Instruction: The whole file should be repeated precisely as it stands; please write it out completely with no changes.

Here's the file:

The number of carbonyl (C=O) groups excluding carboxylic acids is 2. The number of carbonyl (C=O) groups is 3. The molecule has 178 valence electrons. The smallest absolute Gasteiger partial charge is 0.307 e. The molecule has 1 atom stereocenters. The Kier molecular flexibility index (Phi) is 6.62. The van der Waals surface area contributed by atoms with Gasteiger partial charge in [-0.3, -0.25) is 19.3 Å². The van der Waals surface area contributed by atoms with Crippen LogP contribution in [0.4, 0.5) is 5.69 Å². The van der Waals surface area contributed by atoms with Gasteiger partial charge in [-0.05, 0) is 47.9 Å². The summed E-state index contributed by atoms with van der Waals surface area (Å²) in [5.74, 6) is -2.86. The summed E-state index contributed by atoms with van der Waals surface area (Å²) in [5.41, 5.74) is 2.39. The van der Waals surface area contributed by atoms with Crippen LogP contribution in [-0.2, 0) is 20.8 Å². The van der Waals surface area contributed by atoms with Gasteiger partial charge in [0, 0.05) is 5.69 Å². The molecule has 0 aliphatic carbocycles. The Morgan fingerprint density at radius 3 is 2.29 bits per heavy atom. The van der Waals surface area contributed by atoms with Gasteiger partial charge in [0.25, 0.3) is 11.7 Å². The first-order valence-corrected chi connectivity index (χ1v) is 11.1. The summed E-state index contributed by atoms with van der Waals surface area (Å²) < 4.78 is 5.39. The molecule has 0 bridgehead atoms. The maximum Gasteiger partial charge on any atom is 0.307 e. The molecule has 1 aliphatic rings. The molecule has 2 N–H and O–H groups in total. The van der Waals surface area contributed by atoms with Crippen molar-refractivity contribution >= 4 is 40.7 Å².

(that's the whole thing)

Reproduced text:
The number of carbonyl (C=O) groups excluding carboxylic acids is 2. The number of carbonyl (C=O) groups is 3. The molecule has 178 valence electrons. The smallest absolute Gasteiger partial charge is 0.307 e. The molecule has 1 atom stereocenters. The Kier molecular flexibility index (Phi) is 6.62. The van der Waals surface area contributed by atoms with Gasteiger partial charge in [-0.3, -0.25) is 19.3 Å². The van der Waals surface area contributed by atoms with Crippen LogP contribution in [0.4, 0.5) is 5.69 Å². The van der Waals surface area contributed by atoms with Gasteiger partial charge in [-0.05, 0) is 47.9 Å². The summed E-state index contributed by atoms with van der Waals surface area (Å²) in [5.74, 6) is -2.86. The summed E-state index contributed by atoms with van der Waals surface area (Å²) in [5.41, 5.74) is 2.39. The van der Waals surface area contributed by atoms with Crippen LogP contribution in [-0.2, 0) is 20.8 Å². The van der Waals surface area contributed by atoms with Gasteiger partial charge in [0, 0.05) is 5.69 Å². The molecule has 0 aliphatic carbocycles. The Morgan fingerprint density at radius 3 is 2.29 bits per heavy atom. The van der Waals surface area contributed by atoms with Gasteiger partial charge in [0.25, 0.3) is 11.7 Å². The first-order valence-corrected chi connectivity index (χ1v) is 11.1. The summed E-state index contributed by atoms with van der Waals surface area (Å²) < 4.78 is 5.39. The molecule has 0 bridgehead atoms. The maximum Gasteiger partial charge on any atom is 0.307 e. The molecule has 1 aliphatic rings. The molecule has 2 N–H and O–H groups in total. The van der Waals surface area contributed by atoms with Crippen molar-refractivity contribution >= 4 is 40.7 Å².